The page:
Critical Infrastructure Security, Incident Response, TDR

DHS launches two-way threat sharing system for public-private collaboration

The Department of Homeland Security (DHS) has declared itself officially ready to exchange cybersecurity intelligence with private industries and other organizations using an automated threat-sharing system, under the terms of the Cybersecurity Act of 2015.

Central to this announcement was the deployment of DHS's new Automated Indicator Sharing (AIS) system, the tool that the DHS and other federal agencies will use to electronically share cyberthreat data, in virtually real-time, with businesses, critical infrastructure partners, non-profits, academic institutions, foreign allies, Information Sharing and Analysis Centers (ISACs) and Information Sharing and Analysis Organizations (ISAOs). In an announcement posted on DHS' web site, the agency stated that “when one participant detects a threat, all participants in AIS will learn about it.”

DHS launched the AIS system yesterday at its National Cybersecurity and Communications Integration Center in Virginia, in the presence of key U.S. officials including DHS Secretary Jeh Johnson; U.S. Rep. Michael McCaul (R-Tex.), chairman of the House Committee on Homeland Security; and Rep. John Ratcliffe (R-Tex.).

Yesterday was the official deadline imposed by the Cybersecurity Act of 2015 to commence automated two-way sharing of cyberintelligence. While AIS technically launched in time, the DHS acknowledged that its standards will still continue to evolve over time as additional entities join this information-sharing ecosystem. Businesses that choose to participate will be broadly shielded from civil, regulatory or antitrust liability for any actions related to the sharing of cyberthreat information.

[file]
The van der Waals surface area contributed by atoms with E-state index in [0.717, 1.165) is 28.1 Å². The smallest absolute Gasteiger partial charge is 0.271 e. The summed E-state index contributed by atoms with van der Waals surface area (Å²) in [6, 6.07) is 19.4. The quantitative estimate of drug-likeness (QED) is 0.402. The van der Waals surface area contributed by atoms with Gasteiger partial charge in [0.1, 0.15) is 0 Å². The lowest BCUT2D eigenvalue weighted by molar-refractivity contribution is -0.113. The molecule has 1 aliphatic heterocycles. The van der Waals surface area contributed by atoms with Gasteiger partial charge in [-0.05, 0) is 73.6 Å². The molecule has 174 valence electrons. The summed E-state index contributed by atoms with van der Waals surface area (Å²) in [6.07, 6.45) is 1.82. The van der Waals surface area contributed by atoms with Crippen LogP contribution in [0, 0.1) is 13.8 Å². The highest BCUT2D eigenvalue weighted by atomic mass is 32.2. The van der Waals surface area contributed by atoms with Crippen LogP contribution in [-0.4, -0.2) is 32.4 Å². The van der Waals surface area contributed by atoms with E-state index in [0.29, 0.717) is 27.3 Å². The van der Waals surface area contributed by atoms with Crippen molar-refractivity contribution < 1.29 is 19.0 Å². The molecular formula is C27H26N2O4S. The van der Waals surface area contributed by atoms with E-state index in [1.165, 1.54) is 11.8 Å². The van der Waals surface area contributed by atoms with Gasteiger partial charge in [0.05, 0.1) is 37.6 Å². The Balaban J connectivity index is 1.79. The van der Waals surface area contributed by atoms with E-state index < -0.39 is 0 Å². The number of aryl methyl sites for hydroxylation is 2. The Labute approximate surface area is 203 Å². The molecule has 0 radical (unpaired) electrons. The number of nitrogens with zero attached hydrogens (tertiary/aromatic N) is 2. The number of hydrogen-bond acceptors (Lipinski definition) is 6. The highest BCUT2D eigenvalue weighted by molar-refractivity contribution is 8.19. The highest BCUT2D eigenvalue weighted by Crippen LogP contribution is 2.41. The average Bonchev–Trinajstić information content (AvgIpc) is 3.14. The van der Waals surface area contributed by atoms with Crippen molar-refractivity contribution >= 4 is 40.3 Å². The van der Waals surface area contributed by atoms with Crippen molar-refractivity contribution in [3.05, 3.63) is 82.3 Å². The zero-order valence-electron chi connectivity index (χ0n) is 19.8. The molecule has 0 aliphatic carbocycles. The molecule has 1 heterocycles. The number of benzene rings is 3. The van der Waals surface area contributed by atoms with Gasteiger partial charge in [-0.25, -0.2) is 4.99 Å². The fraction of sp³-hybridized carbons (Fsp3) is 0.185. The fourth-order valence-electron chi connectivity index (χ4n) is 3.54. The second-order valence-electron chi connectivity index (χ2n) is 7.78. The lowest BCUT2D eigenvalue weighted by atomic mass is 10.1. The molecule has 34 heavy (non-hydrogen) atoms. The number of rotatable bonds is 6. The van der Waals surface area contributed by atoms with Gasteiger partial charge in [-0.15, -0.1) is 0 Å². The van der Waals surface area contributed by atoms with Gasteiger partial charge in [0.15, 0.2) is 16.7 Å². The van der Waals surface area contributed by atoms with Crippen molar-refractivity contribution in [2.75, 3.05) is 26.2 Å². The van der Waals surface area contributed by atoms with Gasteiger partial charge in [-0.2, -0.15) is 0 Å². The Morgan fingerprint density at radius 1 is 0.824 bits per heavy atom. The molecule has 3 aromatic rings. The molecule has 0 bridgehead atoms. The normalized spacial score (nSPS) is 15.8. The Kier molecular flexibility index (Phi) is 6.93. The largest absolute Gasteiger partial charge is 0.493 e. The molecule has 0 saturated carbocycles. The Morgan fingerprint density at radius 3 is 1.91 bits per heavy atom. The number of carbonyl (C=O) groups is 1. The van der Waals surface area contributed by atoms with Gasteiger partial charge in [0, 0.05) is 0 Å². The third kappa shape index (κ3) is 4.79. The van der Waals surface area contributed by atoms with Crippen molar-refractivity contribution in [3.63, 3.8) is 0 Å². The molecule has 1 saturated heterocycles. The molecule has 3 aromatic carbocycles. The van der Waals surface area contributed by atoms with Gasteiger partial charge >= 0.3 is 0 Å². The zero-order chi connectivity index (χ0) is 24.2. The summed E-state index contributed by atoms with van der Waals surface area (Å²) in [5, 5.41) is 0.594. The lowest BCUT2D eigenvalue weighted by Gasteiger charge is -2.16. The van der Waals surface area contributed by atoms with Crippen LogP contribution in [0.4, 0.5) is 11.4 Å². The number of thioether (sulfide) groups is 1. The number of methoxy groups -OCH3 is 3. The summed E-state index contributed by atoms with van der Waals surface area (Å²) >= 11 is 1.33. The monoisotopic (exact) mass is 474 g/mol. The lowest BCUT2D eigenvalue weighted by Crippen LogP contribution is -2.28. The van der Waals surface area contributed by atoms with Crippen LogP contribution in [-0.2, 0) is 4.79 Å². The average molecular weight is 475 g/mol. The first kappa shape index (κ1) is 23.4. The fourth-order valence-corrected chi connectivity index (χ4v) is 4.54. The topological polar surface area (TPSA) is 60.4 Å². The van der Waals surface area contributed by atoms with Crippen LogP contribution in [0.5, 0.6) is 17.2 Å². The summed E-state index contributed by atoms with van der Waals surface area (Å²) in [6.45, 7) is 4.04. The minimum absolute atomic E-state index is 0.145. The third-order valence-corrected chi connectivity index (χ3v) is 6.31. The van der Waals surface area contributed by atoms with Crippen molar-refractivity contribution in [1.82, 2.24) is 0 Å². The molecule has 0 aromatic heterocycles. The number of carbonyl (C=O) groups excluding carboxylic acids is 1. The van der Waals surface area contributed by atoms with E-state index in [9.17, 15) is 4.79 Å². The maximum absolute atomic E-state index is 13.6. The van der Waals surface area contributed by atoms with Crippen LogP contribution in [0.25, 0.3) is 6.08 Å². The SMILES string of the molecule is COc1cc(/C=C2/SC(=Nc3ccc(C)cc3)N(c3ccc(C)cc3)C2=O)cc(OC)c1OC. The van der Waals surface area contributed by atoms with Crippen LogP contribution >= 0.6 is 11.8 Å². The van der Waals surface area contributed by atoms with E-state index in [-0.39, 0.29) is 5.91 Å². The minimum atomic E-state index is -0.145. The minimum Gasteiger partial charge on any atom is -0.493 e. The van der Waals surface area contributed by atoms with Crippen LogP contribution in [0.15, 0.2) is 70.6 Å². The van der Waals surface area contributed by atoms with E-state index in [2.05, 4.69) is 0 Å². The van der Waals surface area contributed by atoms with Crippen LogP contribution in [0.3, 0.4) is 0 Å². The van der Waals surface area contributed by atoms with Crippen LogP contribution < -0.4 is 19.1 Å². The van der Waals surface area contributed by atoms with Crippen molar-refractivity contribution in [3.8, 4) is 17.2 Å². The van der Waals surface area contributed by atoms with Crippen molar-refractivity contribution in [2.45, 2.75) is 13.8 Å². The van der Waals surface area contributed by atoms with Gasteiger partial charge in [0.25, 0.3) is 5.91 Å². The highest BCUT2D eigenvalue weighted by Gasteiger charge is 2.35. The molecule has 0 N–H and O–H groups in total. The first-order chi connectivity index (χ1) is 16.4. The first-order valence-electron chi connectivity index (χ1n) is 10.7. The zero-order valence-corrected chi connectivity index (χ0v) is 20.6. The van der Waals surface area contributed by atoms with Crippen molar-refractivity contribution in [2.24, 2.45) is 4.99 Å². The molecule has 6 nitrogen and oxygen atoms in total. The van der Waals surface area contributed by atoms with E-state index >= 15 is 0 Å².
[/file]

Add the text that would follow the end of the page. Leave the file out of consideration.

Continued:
The National Retail Federation, a strong proponent of the Cybersecurity Information Sharing Act (CISA) upon which the Cybersecurity Act of 2015 was built, applauded the launch of AIS in an emailed statement to “Sharing information on cyberthreats will create an atmosphere of community vigilance that will ensure that consumers' sensitive data is kept safe,” said David French, senior vice president for government relations at the NRF.

Bradley Barth

As director of multimedia content strategy at CyberRisk Alliance, Bradley Barth develops content for online conferences, webcasts, podcasts video/multimedia projects — often serving as moderator or host. For nearly six years, he wrote and reported for SC Media as deputy editor and, before that, senior reporter. He was previously a program executive with the tech-focused PR firm Voxus. Past journalistic experience includes stints as business editor at Executive Technology, a staff writer at New York Sportscene and a freelance journalist covering travel and entertainment. In his spare time, Bradley also writes screenplays.

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